Story points have their place in Agile, but they leave much to be desired for engineering leaders. Engineering teams will continue to use story points for the foreseeable future, and this post isn’t an attempt to try to sway your teams from them. This post is not us picking a fight with story points; it’s acknowledging the limitations of them and explaining why they should not be used as the foundation for measuring your engineering organization’s strategic alignment to the business.
Story points are a necessary tool for Agile sprint planning
If there were a better alternative to story points, even for planning purposes, I imagine that teams would be rushing to try it. But they’ve been a mainstay of Agile for a reason.
Sprint planning teams need a way to measure all of the various factors that could impact the total work for a given task. Story points are a best attempt at assigning one value to represent the amount of work and risk involved for each task. And currently, story points are the only consistent way to communicate with project management about the effort that backlogged feature work will take. For these two reasons, story points have enabled the sprint planning model, and we expect them to continue to be used until technology or methodology improvements enable something better.
Story points don’t work for strategic alignment & retrospection
Story points work for trying to plan and assign tasks toward completion of a project on a given team, but we don’t recommend using them for representing engineering work across multiple teams, and especially for planning across functional organizations. Consider the scenarios when you as a leader would want to collect information regarding how your engineers have been spending their time. There are two primary reasons: to inform your decision-making and to report to your business peers.
For strategic decision making
For strategic decision-making, consider the types of insights that would help you. Productivity, efficiency, and Allocation (what your teams are working on) are top ones we hear from engineering leaders frequently. For any of those insights, what would a retrospective on the assigned story point value on the feature work actually provide you? Are you confident all of your teams are assigning story points consistently in the same way? For most teams, the reality is that their teams assigned story point values differently. Even if you could turn that effort estimation into an actual final value, and your teams follow the same criteria for assigning story point values, you would still need to translate story points into time to properly calculate recommended productivity, efficiency, or Allocation metrics. That’s a hard no for an Agile advocate, so let’s just nott use story points from the start for this specific purpose.
For reporting to the business
When reporting to your business peers, story points won’t translate to any other area of the business. And as soon as we become heads of engineering, we become responsible for translating engineering work into the language of the business. As a general rule of thumb, if we have to explain the metric to a business peer, we should probably try to find another metric first.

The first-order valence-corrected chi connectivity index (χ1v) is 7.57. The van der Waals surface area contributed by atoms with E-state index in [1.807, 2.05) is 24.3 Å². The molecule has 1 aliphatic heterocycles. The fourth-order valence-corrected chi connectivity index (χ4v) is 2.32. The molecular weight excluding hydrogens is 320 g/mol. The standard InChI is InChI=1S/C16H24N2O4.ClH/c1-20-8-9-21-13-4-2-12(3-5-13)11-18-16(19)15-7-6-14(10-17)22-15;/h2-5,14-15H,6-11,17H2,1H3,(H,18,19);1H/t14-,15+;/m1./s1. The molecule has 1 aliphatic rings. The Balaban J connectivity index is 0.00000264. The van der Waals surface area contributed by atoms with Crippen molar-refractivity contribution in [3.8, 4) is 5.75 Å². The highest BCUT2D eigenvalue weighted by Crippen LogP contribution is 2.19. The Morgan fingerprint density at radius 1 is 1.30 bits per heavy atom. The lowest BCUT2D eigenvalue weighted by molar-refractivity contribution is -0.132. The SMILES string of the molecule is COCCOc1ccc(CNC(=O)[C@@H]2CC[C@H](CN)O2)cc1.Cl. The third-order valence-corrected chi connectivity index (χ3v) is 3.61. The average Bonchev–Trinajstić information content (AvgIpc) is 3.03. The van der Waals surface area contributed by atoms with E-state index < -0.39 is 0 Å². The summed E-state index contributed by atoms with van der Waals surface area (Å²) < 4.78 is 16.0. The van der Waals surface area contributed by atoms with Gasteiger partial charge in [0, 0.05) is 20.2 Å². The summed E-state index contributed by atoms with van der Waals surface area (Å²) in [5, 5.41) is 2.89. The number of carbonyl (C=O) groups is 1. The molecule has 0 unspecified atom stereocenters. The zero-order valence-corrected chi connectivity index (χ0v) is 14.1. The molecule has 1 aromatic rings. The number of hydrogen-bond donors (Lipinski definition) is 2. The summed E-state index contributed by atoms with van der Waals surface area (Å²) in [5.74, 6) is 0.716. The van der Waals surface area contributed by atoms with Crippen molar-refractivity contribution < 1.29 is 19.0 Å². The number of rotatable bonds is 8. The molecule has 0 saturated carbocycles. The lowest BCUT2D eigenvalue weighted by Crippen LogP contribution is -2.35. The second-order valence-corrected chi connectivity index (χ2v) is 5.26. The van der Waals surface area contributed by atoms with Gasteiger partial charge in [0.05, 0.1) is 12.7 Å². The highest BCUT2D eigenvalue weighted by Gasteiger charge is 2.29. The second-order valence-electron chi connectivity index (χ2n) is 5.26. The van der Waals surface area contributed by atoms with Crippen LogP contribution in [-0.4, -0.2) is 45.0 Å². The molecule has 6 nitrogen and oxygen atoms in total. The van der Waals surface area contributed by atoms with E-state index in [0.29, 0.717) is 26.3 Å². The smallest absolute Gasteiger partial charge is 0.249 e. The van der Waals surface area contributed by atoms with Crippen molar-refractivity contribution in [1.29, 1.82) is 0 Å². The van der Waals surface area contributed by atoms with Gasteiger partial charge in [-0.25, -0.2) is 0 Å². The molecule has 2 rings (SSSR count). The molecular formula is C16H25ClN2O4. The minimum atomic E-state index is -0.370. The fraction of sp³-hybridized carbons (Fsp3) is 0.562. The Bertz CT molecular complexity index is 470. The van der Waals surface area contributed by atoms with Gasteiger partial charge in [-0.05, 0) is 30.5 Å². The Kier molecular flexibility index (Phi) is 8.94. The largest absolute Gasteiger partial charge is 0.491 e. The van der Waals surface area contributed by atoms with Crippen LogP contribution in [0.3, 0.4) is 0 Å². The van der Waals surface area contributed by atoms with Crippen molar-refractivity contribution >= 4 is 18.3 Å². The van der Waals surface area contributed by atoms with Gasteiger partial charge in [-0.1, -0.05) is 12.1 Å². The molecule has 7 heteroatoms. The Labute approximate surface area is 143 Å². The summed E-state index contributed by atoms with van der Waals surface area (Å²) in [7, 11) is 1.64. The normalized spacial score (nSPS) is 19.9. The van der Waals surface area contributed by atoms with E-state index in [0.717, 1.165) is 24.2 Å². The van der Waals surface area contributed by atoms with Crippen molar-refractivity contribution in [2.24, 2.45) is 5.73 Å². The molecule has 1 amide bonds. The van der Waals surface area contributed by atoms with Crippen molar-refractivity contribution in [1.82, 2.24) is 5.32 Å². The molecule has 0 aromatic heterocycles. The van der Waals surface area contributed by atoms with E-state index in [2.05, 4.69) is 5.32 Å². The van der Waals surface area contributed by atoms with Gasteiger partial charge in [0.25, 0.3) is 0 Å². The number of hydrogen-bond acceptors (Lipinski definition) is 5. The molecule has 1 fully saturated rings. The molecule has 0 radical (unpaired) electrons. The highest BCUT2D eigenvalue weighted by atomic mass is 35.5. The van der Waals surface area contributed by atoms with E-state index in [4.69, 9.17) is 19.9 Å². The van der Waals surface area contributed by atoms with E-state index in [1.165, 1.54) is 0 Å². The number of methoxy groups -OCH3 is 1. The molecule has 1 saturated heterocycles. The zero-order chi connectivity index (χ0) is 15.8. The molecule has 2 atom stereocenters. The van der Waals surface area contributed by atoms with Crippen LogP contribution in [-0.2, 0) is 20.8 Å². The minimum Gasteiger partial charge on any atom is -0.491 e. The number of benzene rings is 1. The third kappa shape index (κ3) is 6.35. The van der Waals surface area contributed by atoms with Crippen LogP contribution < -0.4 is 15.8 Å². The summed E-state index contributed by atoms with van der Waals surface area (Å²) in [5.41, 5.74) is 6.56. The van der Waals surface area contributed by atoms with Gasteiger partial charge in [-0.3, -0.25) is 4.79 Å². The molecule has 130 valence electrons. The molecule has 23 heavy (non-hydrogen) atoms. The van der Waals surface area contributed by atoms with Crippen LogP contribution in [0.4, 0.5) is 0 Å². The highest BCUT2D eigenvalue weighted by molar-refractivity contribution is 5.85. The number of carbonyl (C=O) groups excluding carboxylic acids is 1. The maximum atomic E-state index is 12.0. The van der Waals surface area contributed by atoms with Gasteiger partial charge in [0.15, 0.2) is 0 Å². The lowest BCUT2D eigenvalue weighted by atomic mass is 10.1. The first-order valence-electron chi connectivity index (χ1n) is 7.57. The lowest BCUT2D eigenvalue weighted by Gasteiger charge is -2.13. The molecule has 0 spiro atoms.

Additionally, story points also don’t translate easily to costs. When trying to evaluate where to invest engineering resources (likely a conversation with Product, and business leaders), understanding the costs of the products and features you’ve already built is extremely valuable. When reporting with story points, it’s nearly impossible to parse out the factors with costs associated with them from those that don’t (for example, risk vs number of engineering hours on a task). Leaders require a better unit of measurement for these purposes.
Why Jellyfish Measures Engineering Work In FTE Efforts
For strategic planning, leaders can represent the amount of engineering work on a particular feature, or initiative in terms of time. More specifically, they can represent engineering work in “Full-Time Engineers” or FTEs. Yes, doing this manually can be painful for everyone involved. There are exceptional organizations that have overhauled their engineering operations to do this, but they have the battle scars to show for it. This is part of why we built our Engineering Management Platform.
Many potential customers assume Jellyfish insights (specifically Allocation) come from aggregating story points. While we can and do show insights around story points for teams who use them, we don’t need to do this to inform some of the more insightful metrics for strategic decision making. And when it comes to measuring engineering time allocation, we don’t. We’re able to measure our customers’ engineering effectiveness in time, specifically the efforts of full-time engineers (FTEs), without disrupting your current engineering workflows.
We use what we call “engineering signals.” Commits and pull requests in Git and assigned/resolved tasks in Jira are examples of what we call signals. These are specific actions taken within the tools and platforms developers already use that give us information about what teams are working on. We take these signals, combine them with contextual business data, and visualize them in a comprehensive way to show what your teams are working on. We not only use these engineering signals to provide work Allocation insights, but we also use this methodology to provide productivity and efficiency insights too.
In short, story points have a purpose, but leaders should not use them in all instances just because that’s what they can measure today. We built our Engineering Management Platform to elevate the practice of engineering management, and that requires looking to the future of what should be measured by engineering leaders. This is why we have invested so heavily in our data science, our engineering signal processing, and our work allocation model: The future of engineering management requires it.